1. Is she eligible for rehire? (FUP question: Will you elaborate a bit?)
  2. What do you think are (applicant)'s best character attributes? (FUP: Oh, really! Why is that?)
  3. Was she/he able to develop a loyal clientele? Did people regularly ask for her? (FUP: Why do you think that was?)
  4. Did (applicant) like to work as a team or prefer solitude and privacy? (FUP: Why do you think that was the case? Or, How did that affect your practice?)
  5. Would you describe (applicant) as a self-motivated student? (FUP: Why do you say that?)
  6. What types of activities did she/he routinely participate in to market herself? (FUP: Why do you think that was the case?)

You get the idea.

Always Begin With This One

"Is she eligible for rehire?"

Why? Because if this character reference is going to go south you might as well find out about it right up front. If there is some facet about your applicant's history that is a deal-breaker for you then discovering that right up front will save you a lot of time in this interview. That's why.

"Eligible for rehire" means, "would your company HR department guidelines allow this person back on the payroll?". If the answer is, "no", that means the applicant did something egregious according to published guidelines and you need to find out what that was! You'll have better luck asking the applicant and I dang sure would.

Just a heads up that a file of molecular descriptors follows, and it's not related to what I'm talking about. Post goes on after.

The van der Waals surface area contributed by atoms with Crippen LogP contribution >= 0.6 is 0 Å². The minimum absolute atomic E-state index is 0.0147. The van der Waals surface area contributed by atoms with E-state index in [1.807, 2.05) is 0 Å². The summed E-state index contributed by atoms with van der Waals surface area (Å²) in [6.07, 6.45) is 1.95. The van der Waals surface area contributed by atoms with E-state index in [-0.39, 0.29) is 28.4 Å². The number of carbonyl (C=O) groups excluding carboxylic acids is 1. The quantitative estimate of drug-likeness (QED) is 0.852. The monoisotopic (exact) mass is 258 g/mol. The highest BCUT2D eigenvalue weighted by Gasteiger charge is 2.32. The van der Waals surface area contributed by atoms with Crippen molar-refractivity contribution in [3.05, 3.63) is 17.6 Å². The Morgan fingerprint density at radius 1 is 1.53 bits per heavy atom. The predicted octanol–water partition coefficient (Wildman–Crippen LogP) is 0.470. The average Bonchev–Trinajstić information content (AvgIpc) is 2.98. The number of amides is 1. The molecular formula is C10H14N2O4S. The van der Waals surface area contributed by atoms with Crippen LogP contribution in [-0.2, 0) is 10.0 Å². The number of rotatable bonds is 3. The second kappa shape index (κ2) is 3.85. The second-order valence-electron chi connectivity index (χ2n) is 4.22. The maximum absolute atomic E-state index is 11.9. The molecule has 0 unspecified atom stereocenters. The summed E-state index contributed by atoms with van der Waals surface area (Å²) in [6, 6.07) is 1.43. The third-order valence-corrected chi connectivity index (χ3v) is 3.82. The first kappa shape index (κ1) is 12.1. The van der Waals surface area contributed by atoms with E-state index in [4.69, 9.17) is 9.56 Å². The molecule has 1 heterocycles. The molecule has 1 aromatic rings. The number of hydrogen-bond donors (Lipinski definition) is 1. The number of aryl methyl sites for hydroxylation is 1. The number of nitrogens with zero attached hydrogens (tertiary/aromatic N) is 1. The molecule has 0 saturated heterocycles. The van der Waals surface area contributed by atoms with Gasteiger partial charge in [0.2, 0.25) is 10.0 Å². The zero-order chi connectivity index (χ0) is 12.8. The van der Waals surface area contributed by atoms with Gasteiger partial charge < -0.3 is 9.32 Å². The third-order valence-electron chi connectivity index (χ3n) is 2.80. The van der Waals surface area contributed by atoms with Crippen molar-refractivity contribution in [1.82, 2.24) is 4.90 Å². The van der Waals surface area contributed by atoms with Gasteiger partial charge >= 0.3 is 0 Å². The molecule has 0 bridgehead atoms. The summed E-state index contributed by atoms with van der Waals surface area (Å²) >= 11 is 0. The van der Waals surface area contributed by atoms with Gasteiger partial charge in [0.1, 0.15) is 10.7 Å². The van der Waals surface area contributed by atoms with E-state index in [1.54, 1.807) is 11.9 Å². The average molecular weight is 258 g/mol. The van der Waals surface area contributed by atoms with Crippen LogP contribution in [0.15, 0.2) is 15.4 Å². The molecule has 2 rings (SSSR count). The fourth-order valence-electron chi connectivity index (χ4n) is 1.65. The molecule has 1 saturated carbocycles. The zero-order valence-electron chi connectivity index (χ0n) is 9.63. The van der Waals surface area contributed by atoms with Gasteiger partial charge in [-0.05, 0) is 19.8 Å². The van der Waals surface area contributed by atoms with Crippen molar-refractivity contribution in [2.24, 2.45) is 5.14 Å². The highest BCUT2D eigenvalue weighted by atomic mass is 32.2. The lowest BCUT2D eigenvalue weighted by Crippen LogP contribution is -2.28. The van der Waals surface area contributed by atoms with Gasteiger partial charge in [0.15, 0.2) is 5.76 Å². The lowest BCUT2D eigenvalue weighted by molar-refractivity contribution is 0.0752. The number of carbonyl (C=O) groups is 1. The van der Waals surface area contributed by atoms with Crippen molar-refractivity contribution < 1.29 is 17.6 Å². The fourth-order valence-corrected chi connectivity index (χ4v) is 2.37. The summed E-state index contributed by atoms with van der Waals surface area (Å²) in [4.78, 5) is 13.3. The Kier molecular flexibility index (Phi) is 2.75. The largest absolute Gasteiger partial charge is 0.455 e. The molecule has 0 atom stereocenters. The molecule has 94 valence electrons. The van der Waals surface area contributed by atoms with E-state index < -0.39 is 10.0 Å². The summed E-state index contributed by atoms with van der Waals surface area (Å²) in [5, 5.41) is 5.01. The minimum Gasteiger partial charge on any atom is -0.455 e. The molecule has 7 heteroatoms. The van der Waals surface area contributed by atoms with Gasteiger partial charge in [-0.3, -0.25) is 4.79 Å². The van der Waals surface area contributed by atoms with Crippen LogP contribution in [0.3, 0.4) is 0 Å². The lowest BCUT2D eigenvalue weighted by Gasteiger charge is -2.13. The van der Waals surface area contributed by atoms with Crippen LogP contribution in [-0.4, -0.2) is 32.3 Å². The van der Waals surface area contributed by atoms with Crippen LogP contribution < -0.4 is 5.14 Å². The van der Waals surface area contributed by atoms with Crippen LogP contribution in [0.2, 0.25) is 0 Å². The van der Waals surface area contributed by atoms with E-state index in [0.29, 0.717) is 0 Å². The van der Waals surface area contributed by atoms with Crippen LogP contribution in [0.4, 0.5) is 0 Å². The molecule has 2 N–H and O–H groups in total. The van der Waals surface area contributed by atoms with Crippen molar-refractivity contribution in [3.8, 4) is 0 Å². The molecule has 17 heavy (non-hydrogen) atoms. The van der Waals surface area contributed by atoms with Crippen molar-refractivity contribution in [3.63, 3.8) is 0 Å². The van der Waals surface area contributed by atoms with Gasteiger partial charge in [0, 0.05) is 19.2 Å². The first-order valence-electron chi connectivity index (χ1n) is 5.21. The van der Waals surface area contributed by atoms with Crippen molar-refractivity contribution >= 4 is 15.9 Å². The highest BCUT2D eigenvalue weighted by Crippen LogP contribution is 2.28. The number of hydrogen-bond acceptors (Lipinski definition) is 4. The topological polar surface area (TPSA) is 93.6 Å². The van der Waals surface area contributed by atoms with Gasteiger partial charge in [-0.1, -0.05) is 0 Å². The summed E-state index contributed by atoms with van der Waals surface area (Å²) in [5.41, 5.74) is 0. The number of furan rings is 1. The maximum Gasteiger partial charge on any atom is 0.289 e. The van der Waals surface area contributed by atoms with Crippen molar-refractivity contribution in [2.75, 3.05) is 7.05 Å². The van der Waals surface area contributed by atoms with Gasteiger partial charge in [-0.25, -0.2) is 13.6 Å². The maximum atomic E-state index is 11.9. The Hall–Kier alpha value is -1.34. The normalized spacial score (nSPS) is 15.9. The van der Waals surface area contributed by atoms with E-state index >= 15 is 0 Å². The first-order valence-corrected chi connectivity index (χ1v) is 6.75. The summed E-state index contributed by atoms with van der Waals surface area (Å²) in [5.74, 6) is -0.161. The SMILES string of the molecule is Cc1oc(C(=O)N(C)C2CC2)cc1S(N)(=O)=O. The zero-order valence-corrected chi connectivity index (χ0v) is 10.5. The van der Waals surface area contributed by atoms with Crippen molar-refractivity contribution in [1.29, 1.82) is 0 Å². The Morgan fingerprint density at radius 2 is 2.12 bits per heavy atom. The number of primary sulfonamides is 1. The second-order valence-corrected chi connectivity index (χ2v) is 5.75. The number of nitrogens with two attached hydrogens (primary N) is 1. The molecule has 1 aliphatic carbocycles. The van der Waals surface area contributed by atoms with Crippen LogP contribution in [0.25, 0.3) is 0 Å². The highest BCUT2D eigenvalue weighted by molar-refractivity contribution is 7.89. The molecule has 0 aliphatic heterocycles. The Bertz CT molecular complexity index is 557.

Since most small businesses don't have a dedicated HR department, what they hear is, "as a smb owner, would you want this person back on your staff?" This is probably the most telling question of all. If they don't want them back, what does that mean for you? Better find out now!

How to Get More Information Than Your Competitors

We're counselors. We're good listeners but we also very much like the sound of our own voices, don't we? It is critical that during these interviews you ask the question then STOP TALKING. The reference can't give you that one little nugget that will tip the scales either way if you're still talking. Ask, then listen. And definitely don't interrupt. Nuggets missed would almost always have been uttered right after you interrupted and derailed their train of thought.


Always call the references. All of them. If you can't connect with them then throw it back into the lap of your applicant to put a fire under their references or give you some others. Don't skip the calls because it's not convenient or they didn't answer or return a call.

Make a list of your conversational objectives then formulate your questions following the guidelines I've given you. Never forget the all-powerful follow-up question, "Why", in all of its forms. Then practice, "good listenership". This is not the forum to work on your social-conversational skills. Finally, listen to that inner voice of yours and act accordingly.

And now you know.

What interview techniques have worked well for you in the past? Comment below!

Plan Smart. Be Safe. Serve Others.

Kathleen Mills, LPC-S, CEAP

Screening an Applicant's Referrals | PracticeMentors

Got An Opinion?

These posts are my beliefs based on a) almost 30 year practice as a mental health provider and b) my own research. Whether you agree or disagree, please feel free to leave your civil, constructive comments below. I try very hard to back up my liberty-based statements with my own experience and/or verifiable facts and I would ask you to do the same. You do not need to be logged in to leave a comment.

About Kathleen Mills

Kathleen Mills is a fire-breathing, 30+ year veteran of the counseling world. A tireless warrior for the profession, her goal with is to bullet-proof the counseling profession so that what happened to her doesn't happen to you!